There has been much media attention recently about MRSA, a specific antibiotic resistant staph infection occurring throughout our nation. The Effingham County school system is concerned about updating and clarifying the information to help increase understanding and how to prevent the infection.
Since a letter to parents on Oct. 30, there has had one positive, physician-diagnosed case in the school system. That student has since gotten a doctor’s release to return to school.
Remember, there is a difference between a “staph” infection and MRSA infection. The bacteria, Staphylococcus Aureus, commonly known as “staph”, are normally found on the skin and in the nose of a healthy person. It has been around a long time.
Staph is passed from person to person by direct contact with skin or by contact with a contaminated item. The bacteria can enter the body through a break in the skin and sometimes causes infection. The main way to prevent a staph infection or any infection, is to wash hands frequently with soap and water and to care for wounds properly.
Methicillin-Resistant Staphylococcus Aureus (MRSA) is a specific type of staph infection that is resistant to some antibiotics and can cause serious illness. MRSA may appear as a skin infection that looks like a pimple, boil or sore, and may be red, swollen, painful and contain pus. Someone with these symptoms should contact their health care provider promptly. MRSA is capable of being transmitted to others and is treatable. Treatment is most successful when started early. It is usually not necessary to miss school or work as long as the infection has been diagnosed and treated by a physician, there is no fever, and the wound is covered with a clean, dry dressing.
As a parent or guardian, you can help prevent staph infections by encouraging your children and other household members to follow these guidelines:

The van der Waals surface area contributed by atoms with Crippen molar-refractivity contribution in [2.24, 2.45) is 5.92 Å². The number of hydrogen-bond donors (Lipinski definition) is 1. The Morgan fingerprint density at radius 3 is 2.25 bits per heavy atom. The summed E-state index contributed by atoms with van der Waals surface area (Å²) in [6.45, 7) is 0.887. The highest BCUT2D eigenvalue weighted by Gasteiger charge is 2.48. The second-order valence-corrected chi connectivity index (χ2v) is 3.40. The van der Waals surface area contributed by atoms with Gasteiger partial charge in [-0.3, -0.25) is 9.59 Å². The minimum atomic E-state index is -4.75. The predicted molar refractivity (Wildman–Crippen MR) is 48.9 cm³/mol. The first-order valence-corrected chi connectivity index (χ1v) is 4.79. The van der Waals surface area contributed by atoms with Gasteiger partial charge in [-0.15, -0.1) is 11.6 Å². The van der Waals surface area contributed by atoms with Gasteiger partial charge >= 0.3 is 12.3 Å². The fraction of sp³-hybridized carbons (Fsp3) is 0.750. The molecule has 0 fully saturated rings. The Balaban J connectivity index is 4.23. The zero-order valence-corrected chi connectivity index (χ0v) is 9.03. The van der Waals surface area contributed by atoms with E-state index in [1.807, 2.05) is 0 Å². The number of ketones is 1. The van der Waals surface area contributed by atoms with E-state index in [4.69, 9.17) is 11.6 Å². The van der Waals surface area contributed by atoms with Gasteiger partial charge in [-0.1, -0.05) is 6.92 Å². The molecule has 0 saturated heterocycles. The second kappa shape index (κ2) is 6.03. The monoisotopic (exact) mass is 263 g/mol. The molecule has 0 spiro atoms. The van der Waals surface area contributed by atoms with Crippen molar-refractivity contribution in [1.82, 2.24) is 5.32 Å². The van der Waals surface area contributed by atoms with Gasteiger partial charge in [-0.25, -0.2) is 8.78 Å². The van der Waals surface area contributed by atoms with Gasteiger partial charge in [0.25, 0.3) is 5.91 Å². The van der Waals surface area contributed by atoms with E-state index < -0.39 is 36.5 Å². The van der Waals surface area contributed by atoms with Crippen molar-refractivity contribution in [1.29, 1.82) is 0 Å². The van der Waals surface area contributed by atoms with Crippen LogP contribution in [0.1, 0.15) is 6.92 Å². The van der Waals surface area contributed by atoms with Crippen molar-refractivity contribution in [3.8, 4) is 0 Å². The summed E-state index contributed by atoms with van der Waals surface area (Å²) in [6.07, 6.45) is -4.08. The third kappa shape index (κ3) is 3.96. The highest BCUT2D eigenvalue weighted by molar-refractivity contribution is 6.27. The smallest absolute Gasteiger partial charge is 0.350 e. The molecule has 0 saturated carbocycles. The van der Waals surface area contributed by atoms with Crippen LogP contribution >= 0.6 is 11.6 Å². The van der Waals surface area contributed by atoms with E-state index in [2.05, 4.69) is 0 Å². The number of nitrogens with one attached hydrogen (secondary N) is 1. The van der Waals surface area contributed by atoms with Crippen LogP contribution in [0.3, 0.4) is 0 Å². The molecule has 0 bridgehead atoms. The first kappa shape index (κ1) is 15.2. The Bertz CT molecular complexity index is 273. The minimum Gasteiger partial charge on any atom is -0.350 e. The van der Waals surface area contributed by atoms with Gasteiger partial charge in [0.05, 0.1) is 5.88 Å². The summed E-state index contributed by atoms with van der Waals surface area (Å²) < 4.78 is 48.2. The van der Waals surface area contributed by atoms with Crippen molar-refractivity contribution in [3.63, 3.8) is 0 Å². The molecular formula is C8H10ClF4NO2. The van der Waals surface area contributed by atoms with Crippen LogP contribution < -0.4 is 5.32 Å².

• Wash hands often. Thorough hand washing is key.
• Seek prompt medical attention if a cut or sore becomes red, oozes, causes pain or doesn’t heal. Report to your school health office also.
• Keep cuts and sores clean and covered.
• Shower and change clothes after sports and other physical activities and promptly launder dirty clothes
• Avoid sharing personal items such as towels, razors, and sports equipment
As always, the Effingham County School System is doing everything possible to prevent staph infections in schools. It is following the CDC guidelines regarding MRSA and continually works to ensure the health and safety of students and staff. For example, students are taught to follow good hygiene practices. Schools perform environmental surface cleaning with disinfectants.
Also, school officials routinely consult with the Effingham County Health Department and the Coastal Health District. In addition, schools rely on parent communication to report positive diagnosis in order to safely care for your child as well as prevent the spread of infection in the schools and community.